"We should be held to account on the basis of our commitment to our declared values and on professional performance and not judged by our source of funding."
Al-Araby TV is set to launch in London in January. Its main target, Mr Lotfy said, was the youth in the countries of the Arab Spring.
The diversity of cultures and backgrounds of the new project's staff is obvious in the channel's newsroom. However, this is not enough to dispel the suspicions of some, like Shadi Salahuddin, the London bureau chief of the official Egyptian Middle East News Agency.
"Would they be able to criticise Qatar policy?" he asked, before adding: "The Arab audiences are not gullible any more."
Mr Salahuddin drew his conclusion from what has already appeared on Al-Araby Al-Jadeed's website and newspaper.
He insisted that "they are just like Al-Jazeera in the way they are covering the main issues in the Arab world".
On Edgware Road, a road with a significant proportion of Arabic shops and visitors in London where Al-Araby is located, it was clear that the newspaper is not popular yet.
An Arabic newsagent told the BBC that he does not even sell one copy a day. This despite the fact that the paper has been on news shelves for three months now.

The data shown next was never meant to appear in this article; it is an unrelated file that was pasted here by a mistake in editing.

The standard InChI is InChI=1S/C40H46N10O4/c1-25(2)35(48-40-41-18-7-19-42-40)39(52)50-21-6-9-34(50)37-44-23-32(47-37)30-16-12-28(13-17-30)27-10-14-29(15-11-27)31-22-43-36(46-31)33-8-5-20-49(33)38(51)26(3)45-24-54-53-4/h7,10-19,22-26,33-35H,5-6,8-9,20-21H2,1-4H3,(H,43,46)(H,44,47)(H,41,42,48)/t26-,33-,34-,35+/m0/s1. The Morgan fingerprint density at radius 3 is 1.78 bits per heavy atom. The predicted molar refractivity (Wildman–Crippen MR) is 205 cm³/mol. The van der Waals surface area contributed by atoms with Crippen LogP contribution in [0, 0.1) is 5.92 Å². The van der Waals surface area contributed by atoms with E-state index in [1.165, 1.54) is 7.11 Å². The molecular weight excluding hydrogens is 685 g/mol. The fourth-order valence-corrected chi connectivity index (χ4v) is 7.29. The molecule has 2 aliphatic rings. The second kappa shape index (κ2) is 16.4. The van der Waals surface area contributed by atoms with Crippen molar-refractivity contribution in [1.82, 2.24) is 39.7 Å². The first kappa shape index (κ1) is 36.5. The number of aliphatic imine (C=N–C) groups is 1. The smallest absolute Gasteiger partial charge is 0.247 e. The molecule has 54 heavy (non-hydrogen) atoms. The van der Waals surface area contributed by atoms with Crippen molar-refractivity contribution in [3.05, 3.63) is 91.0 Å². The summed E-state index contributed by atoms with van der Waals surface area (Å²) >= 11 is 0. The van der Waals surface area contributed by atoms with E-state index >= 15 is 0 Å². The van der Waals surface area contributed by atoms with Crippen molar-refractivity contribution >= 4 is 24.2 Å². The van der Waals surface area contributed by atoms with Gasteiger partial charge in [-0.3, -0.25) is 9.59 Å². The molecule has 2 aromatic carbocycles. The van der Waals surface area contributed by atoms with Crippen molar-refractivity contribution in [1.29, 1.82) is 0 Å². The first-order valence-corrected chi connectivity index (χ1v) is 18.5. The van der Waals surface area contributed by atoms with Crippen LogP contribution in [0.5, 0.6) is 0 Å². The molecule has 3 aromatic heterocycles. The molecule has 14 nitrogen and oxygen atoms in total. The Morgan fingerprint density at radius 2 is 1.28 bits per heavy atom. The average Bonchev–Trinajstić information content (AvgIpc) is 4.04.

"It's still new to the market," said Mr Elshayyal. He rejected the suggestion that the paper's "political agenda" is the reason for its unpopularity.
"We are doing well on the website," he said.
According to the Alexa index, which measures website traffic, Al-Araby's global rank was 6,967 last week. Despite the fact that it is not allowed to operate in Egypt officially yet, 44% of the visitors are from there.
The Egyptian President, Abdul Fattah al-Sisi, has accused the new media venture of "targeting Egyptian stability," a charge denied by its management.
However the website's coverage of Egypt's affairs appears to show a dislike of its new rulers. Its daily news reports focus on what they describe as the "repression" and "corruption" that characterise the "coup leadership".
The newspaper's Egyptian editor-in-chief Wael Kandil, attacks President Sisi in his column on an almost daily basis.
Mr Kandil's columns appear sympathetic to the Muslim Brotherhood, although he is not a member of the movement.
"It is not just in Egypt, the political stance of the newspaper is obvious wherever the MB exists," Mr Salahuddin said.
Observers say it is a stance closely linked to Qatar's policies in the Middle East.
The journalist close to Qatari decision-makers, who did not want to be identified, said there was "no future for this [new media] project without supporting the political Islam movements. Qatar cannot abandon this policy, or else they will be without any political weight".
Update 2 December 2014: The article has been modified to include a statement from Al-Araby Al-Jadeed newspaper CEO Abdulrahman Elshayyal, to make clear the media venture is funded by a private company and to remove any suggestion that it may be part of an investigation into Muslim Brotherhood activities in the UK or that Wael Kandil has any association with the movement.